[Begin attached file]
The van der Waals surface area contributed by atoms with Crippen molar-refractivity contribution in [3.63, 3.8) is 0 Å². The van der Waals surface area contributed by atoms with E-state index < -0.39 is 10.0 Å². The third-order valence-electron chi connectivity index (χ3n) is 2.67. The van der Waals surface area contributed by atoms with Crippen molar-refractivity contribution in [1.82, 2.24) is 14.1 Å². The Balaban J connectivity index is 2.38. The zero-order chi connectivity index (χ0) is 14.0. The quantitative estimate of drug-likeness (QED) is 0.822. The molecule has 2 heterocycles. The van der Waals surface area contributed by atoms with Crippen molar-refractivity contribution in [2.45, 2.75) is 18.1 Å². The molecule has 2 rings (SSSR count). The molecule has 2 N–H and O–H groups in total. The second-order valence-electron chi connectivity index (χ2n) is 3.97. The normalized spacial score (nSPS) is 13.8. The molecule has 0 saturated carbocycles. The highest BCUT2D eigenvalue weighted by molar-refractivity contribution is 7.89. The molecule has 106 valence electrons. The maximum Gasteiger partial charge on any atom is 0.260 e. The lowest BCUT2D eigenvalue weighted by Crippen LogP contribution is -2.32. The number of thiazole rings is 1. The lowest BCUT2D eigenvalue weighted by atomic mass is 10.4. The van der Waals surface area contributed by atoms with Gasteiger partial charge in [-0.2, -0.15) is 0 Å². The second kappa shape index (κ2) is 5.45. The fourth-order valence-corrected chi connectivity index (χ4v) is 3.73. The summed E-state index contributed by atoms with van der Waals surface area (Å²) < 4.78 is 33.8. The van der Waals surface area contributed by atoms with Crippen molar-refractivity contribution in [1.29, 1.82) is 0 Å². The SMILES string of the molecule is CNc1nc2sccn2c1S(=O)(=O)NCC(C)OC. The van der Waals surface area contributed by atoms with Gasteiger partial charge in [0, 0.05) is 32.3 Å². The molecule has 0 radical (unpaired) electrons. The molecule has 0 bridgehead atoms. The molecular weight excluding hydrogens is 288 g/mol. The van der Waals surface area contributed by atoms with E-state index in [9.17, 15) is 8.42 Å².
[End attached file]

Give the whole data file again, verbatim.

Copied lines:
The van der Waals surface area contributed by atoms with Crippen molar-refractivity contribution in [3.63, 3.8) is 0 Å². The van der Waals surface area contributed by atoms with E-state index < -0.39 is 10.0 Å². The third-order valence-electron chi connectivity index (χ3n) is 2.67. The van der Waals surface area contributed by atoms with Crippen molar-refractivity contribution in [1.82, 2.24) is 14.1 Å². The Balaban J connectivity index is 2.38. The zero-order chi connectivity index (χ0) is 14.0. The quantitative estimate of drug-likeness (QED) is 0.822. The molecule has 2 heterocycles. The van der Waals surface area contributed by atoms with Crippen molar-refractivity contribution in [2.45, 2.75) is 18.1 Å². The molecule has 2 rings (SSSR count). The molecule has 2 N–H and O–H groups in total. The second-order valence-electron chi connectivity index (χ2n) is 3.97. The normalized spacial score (nSPS) is 13.8. The molecule has 0 saturated carbocycles. The highest BCUT2D eigenvalue weighted by molar-refractivity contribution is 7.89. The molecule has 106 valence electrons. The maximum Gasteiger partial charge on any atom is 0.260 e. The lowest BCUT2D eigenvalue weighted by Crippen LogP contribution is -2.32. The number of thiazole rings is 1. The lowest BCUT2D eigenvalue weighted by atomic mass is 10.4. The van der Waals surface area contributed by atoms with Gasteiger partial charge in [-0.2, -0.15) is 0 Å². The second kappa shape index (κ2) is 5.45. The fourth-order valence-corrected chi connectivity index (χ4v) is 3.73. The summed E-state index contributed by atoms with van der Waals surface area (Å²) < 4.78 is 33.8. The van der Waals surface area contributed by atoms with Crippen molar-refractivity contribution in [1.29, 1.82) is 0 Å². The SMILES string of the molecule is CNc1nc2sccn2c1S(=O)(=O)NCC(C)OC. The van der Waals surface area contributed by atoms with Gasteiger partial charge in [0, 0.05) is 32.3 Å². The molecule has 0 radical (unpaired) electrons. The molecule has 0 bridgehead atoms. The molecular weight excluding hydrogens is 288 g/mol. The van der Waals surface area contributed by atoms with E-state index in [9.17, 15) is 8.42 Å².